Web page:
Another option: Hydro-Photon has come up with a new product: a Nalgene bottle pre-filter. The Pre-Filter filters out particulates and debris. Fits on Nalgene® & wide-mouth water bottles. Water bottle pre-filter: $12.95. Weighs just 1.5 ounces.

As for battery life, my query to the company, drew this response: “In terms of the batteries, the CR123 disposable batteries will provide roughly 100 of the 0.5 L doses and the rechargeable CR123 batteries provide 60 0.5 L doses.”

adventurerinsolarcase.jpgThis is right in line with my second generation model, which I personally tested in my kitchen over two days. (I’ve also used it on dozens of backpacks over six or seven years). It produced 60 1-liter treatments before discharging, which should be adequate for a week-long backpack or more. For longer trips — say the AT, JMT or PCT — you’ve got an optional solar charging case at $49.95. The weight is more than 7 ounces. For an ultralight backpacker concerned about every ounce, this could eliminate the need for taking extra batteries which means extra weight. You would need to balance battery weight versus solar charger wait.

One last thing: the customer service is outstanding. My first generation had a “child lock” which I didn’t want and they immediately fixed it. And responses to my questions have been really fast.

Price: $99 suggested retail with carrying case and non-rechargeable batteries

Options to consider: solar charging case – $49.95

Video Demonstration: follow this link.

In the meantime …

Be light. Be safe. Be one with the pack.

5 thoughts on “The SteriPEN: The Ultimate Ultralight Backpacking Water Purifier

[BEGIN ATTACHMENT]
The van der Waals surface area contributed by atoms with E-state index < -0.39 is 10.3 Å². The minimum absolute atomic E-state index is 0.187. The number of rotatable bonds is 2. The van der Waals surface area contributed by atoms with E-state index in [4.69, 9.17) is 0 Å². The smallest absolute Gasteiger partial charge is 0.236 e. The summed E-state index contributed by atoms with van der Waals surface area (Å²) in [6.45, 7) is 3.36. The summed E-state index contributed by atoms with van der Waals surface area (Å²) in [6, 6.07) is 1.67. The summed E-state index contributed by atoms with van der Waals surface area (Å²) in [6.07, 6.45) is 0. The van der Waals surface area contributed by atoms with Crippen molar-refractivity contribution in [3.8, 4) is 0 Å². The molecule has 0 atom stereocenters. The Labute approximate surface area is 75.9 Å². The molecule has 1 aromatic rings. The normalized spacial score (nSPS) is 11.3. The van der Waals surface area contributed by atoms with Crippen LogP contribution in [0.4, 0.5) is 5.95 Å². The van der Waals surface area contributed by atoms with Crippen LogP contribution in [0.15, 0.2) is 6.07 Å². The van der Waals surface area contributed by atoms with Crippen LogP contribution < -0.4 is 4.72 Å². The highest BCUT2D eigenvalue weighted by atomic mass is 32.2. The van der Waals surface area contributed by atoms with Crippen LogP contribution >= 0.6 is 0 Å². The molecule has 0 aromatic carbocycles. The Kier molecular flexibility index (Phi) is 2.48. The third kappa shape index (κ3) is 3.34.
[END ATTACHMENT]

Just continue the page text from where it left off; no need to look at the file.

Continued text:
1. Pingback: LightBackpacking.com » Blog Archive » Field Test: SteriPEN Adventurer

  2. Pingback: Clean water - 2008 health breakthrough | brainhealthhacks.com

  3. If I use this with a 32 oz. hydro-pack, what is the proper treatment? Do I give my water two doses of the 16 oz. treatment…or more…or less?

  4. I just took this on a backup trip. With five people the batteries failed on the fourth day. I’m sure we didn’t get 60 liters out of it. BTW, the batteries are not generic AA, etc, but some specialized (I’m sure expensive) type. Another problem is that as a color blind person it was impossible for me to distinguish between the red/green indicator lights that tell whether the sterilization was successful.

  5. Hi Don,

    My first reaction is that while you didn’t get 60 literss, for it to last four days for five people is great on just a couple of batteries. I use NiMH rechargables. This are the very highest power.

    As for being color blind that does create a problem. It is also difficult to see if the light is on when using a red nalgene bottle.

    Still, for the weight, compared and convenience I sure like it better than carrying pump filters that weight twice as much.

    Bruce

Leave a Reply

Your email address will not be published. Required fields are marked *

You may use these HTML tags and attributes: <a href="" title=""> <abbr title=""> <acronym title=""> <b> <blockquote cite=""> <cite> <code> <del datetime=""> <em> <i> <q cite=""> <strike> <strong>